Qalandiya - In the morning he was released from hospital in Qalqiliya but did not get a permit to go on to Gaza
Inside and around Qalandiya Checkpoint hectic work is being carried out.
It is all done in order to finish before the Ramadan month begins, for the great show put on then. “We do it for you” they say, line us up in straight lines and lead us as if we were donkeys, says a Qalandiya refugee camp resident.
Walid, his many years and hardships telling, stood on the road, desperate and confused.
In the morning he was released from hospital in Qalqiliya, was told to come to Qalandiya, where he would ask for and be issued a permit to go on home to Gaza.
But as he came and got in and requested his permit, he was told to come on the morrow.
Walid and his wife have no relatives in the West Bank with whom they could stay the night.
So what do they do until tomorrow?
I’ve worked for Israel all my life, says Walid. I worked at the Rafah terminal, and in the settler-colony of Neot Sinai, and now when I’m sick and old they throw me to the dogs.
We few who gathered around him held a kind of collection and equipped him with a modest sum of money that might enable the couple to afford to spend the night in Ramallah.
Later, when the shameful bulldozer outrage caused another round of fire and the Israeli Army Spokesperson announced that Gaza crossings were being closed, I wondered what would happen with Walid on the morrow, and with all the other Walids…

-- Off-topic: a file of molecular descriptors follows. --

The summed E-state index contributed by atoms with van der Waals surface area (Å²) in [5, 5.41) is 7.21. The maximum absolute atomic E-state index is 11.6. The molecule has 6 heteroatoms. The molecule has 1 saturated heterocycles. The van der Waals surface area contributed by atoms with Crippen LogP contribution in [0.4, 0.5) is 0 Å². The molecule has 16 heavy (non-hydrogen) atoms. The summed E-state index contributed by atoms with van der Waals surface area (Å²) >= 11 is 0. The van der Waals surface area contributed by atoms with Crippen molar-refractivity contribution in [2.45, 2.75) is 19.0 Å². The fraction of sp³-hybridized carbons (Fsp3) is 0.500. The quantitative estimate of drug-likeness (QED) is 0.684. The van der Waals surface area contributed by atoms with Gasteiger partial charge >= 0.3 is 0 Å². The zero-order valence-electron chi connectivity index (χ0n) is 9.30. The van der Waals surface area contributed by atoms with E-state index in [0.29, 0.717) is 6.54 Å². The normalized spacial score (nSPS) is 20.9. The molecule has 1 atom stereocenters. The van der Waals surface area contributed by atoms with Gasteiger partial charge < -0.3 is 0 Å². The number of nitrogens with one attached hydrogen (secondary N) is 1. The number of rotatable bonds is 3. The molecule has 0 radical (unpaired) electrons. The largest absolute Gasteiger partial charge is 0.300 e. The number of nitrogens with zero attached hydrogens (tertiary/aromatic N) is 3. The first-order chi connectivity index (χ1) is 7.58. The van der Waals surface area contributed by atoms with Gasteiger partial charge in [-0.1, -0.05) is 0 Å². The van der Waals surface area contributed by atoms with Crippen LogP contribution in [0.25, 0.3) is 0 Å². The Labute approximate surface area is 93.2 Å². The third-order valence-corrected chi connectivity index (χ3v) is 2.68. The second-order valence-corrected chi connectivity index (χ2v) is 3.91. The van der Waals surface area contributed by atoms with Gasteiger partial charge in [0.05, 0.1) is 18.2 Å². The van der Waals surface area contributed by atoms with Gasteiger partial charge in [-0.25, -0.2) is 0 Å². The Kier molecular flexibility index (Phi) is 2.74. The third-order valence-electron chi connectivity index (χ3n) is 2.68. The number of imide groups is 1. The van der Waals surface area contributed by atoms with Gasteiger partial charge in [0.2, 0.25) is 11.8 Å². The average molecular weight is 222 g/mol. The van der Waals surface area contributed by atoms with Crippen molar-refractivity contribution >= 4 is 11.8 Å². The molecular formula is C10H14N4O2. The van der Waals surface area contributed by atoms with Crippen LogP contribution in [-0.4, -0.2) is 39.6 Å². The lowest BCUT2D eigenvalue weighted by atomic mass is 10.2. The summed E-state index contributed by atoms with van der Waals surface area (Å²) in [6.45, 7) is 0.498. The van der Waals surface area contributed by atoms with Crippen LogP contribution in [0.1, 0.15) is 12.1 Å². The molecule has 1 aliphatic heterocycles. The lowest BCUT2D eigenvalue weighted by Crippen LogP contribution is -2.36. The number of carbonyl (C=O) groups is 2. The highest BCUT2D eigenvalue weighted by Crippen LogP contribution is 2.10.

At Jaba road barrier located beneath the village of Jaba, overlooking the junction crossing road 60, stood soldiers – two on each roadside.
As the uninvited guest (me) arrived, all four gathered and were happy to be photographed as if they were talkative army gear models.
They told me they were keeping us secure, that they search for suspicious objects inside vehicles, that if there is a warning about some “incriminated” Palestinian they search the person who is supposedly a terrorist and arrest him. To my question whether they detain Palestinian cars here so that the Jewish settler-colonists using road 60 will have it all to themselves, one soldier said yes, and hurried to say – also.
And the masks on your faces are for keeping you anonymous? -No, it’s cold and it’s not army issue, we buy them on our own.
An army vehicle parked at the entrance to Hizma village. They’ve already been here for two hours.
Sometimes they just come and stand here, at others they come and stop and inspect anyone entering the village, or patrol the village alleys, sometimes they fire stun and teargas grenades and invade homes and arrest youngsters, Hizma villagers tell me.
What can be said about the ongoing army activity in this village is simply that it sows fear and hatred in the hearts of its inhabitants, or as the army puts it: carries out harassment activity.